Lightning – Paynes Prairie, FL August 2017
I recently purchased a “Lightning Trigger IV” from Stepping Stone Products, LLC Lightning Trigger Store and was eager to try it out.I was in Sarasota, FL last week and saw an approaching thunderstorm and thought it would be an appropriate time to try out the detector. So, following the manufacture’s instructions, I mounted the detector on the hot shoe of my Nikon D810, plugged the cable into the appropriate slot on the camera, set the Mode Detector to “M” and then selected the camera settings.
It wasn’t long before I could see lightning in the background and sure enough the camera shutter began firing. However, upon review I discovered I had not captured any lightning. Digging into my camera settings I saw I was still in aperture priority at f/22 yielding a shutter speed of 1/125 second; significantly faster than the 1/4 – 1/15th second recommended.
Realizing my mistake I added a 6 stop neutral density filter, switched to manual mode, left the aperture at f/22 and set the new shutter speed at 1/4 second.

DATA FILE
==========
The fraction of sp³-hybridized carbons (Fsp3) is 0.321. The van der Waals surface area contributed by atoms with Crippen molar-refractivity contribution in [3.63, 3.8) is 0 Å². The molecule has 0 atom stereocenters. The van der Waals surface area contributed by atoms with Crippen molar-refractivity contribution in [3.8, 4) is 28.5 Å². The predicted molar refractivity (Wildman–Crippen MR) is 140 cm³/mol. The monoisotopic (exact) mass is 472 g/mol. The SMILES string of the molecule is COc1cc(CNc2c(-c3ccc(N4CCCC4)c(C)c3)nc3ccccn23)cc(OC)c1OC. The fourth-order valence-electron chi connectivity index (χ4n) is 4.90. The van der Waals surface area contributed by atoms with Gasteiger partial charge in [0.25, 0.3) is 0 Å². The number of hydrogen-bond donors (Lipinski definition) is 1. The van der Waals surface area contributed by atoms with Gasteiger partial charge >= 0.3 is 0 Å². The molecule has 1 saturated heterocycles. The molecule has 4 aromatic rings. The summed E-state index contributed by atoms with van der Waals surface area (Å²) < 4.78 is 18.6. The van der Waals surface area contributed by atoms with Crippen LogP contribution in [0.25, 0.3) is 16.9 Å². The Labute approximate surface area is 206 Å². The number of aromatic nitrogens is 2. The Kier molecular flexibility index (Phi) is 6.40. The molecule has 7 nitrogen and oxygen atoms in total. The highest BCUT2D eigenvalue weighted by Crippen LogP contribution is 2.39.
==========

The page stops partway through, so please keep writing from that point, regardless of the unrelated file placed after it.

Unfortunately, by the time I completed these steps, the fast moving storm had moved north out of the field of view of my 24mm lens. Even though the detector was still working and firing the shutter, I didn’t capture any lightning shots.
Fast forward to a week later. It’s been raining almost every day here in North Central Florida and as I reviewed my “Storm” weather app, I saw a line of storms moving in from the Gulf of Mexico. I quickly gathered my gear and headed 15 minutes over to Paynes Prairie. This time I made sure I had the camera settings set to manual mode, f/22 and 1/4th of a second shutter speed. It still took a 6 stop ND filter. Over the next hour I captured the photos you see here.
All in all it was a great day to photograph lightning and storms.
Rainesville bolts. I like it. Why are the bolts appearing red/pink?
Hi Skeet, thanks for the comment. The lightning color has to do with how close it was to the camera and particles in the air. Here is a link to an article that explains it: Why lightning flashes in different colors